The tentative deal comes as lawmakers are racing to wrap up their work before heading home to campaign all next month ahead of November’s elections. If approved, the package would resolve a months-long partisan standoff over Zika and Flint funding that had become a political headache for the GOP leadership.
Each party’s leadership needs to sell the strategy to their rank-and-file, and it’s unclear if restless liberals and conservatives will accept it.
Under the outline of the deal, reached Tuesday night by House Minority Leader Nancy Pelosi and Speaker Paul Ryan, the leadership agreed to add aid for Flint on a separate water projects bill, setting up a Wednesday vote on that package. A House-Senate conference committee would later reconcile the two competing bills, setting the stage for final approval of the Flint aid in December.
Separately, as early as Wednesday, the Senate will move a funding bill to keep the government afloat until December 9, a package that includes $500 million for the recent Louisiana flooding, $1.1 billion to combat Zika and $37 million to fight the opioid epidemic. Senate Democrats had blocked the funding package, saying they needed commitments that aid for Flint would also be approved this Congress.
Speaking at the Washington Economic Forum on Wednesday morning, Ryan said he believes that moving the Flint aid on the water bill “will help unlock” the funding package, asserting that the Flint issue “now, I think, will be unstuck.”
House conservatives, who view the Flint aid as a bailout, are unlikely to be pleased.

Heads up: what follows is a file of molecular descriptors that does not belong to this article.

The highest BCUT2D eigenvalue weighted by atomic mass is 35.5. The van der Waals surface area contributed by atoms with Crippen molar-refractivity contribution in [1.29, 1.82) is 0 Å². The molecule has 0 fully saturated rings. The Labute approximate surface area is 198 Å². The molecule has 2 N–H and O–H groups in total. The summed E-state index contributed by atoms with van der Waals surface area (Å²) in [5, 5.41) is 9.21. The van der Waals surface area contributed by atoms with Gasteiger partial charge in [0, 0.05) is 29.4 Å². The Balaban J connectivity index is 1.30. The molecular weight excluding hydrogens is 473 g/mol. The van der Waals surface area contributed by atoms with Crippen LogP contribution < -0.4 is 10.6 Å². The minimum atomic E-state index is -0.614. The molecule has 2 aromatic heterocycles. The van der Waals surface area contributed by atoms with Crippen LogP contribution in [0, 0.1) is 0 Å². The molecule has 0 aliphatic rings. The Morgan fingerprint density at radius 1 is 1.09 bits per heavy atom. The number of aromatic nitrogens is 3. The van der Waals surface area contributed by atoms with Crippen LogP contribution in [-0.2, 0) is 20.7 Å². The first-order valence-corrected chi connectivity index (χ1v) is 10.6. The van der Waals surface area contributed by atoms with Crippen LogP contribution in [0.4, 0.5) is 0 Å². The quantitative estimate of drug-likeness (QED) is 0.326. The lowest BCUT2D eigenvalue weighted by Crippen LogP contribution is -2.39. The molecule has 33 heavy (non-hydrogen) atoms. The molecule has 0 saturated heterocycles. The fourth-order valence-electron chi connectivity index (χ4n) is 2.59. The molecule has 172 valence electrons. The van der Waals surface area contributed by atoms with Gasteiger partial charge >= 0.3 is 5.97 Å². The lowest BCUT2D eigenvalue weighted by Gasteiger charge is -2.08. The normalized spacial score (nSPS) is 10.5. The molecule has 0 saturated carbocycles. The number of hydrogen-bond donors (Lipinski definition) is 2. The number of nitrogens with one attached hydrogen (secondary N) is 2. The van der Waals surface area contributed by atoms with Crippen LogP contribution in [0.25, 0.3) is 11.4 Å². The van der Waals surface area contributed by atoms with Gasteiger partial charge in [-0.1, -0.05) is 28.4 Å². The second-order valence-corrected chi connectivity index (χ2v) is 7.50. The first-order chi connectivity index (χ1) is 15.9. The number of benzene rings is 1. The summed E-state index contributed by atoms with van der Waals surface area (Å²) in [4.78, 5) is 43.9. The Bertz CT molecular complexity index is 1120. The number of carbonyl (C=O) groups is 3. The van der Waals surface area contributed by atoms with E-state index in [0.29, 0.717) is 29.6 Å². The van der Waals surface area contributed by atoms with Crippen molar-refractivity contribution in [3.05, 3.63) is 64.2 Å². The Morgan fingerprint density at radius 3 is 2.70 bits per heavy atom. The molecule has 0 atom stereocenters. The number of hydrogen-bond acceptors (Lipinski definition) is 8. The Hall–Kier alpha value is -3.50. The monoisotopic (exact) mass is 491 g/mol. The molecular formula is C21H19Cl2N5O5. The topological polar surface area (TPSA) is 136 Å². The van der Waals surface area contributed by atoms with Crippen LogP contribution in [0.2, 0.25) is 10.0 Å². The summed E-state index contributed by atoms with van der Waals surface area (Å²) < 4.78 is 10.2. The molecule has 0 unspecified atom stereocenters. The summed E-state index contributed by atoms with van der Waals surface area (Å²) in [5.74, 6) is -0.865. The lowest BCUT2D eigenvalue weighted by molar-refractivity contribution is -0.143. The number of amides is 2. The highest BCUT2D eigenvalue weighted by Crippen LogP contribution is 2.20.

Both chambers will need to act quickly because the deadline to fund federal agencies is Friday at midnight. Ryan said Wednesday there won’t be a shutdown because GOP members understand the process behind backing a short-term bill.
“Basically, we are having a low-drama moment now,” Ryan said.
On the Senate floor Wednesday morning, Minority Leader Harry Reid said the movement in the House is a “step in the right direction.” But he warned Senate Majority Leader Mitch McConnell not to back off commitments to approve money for Flint.
“Why can’t they just say they’ll do it?” Reid said. “We’ll continue to exercise caution moving forward, but I’m glad to see progress has been made.”
Reid said on the floor of the Senate he has been given assurances by Republicans that Flint funding will get done in the lame duck session, the period after the elections.
“I am convinced there is going to be help for Flint in the lame duck,” he said, adding this should clear the way for government funding to pass probably Wednesday in the Senate and then the House.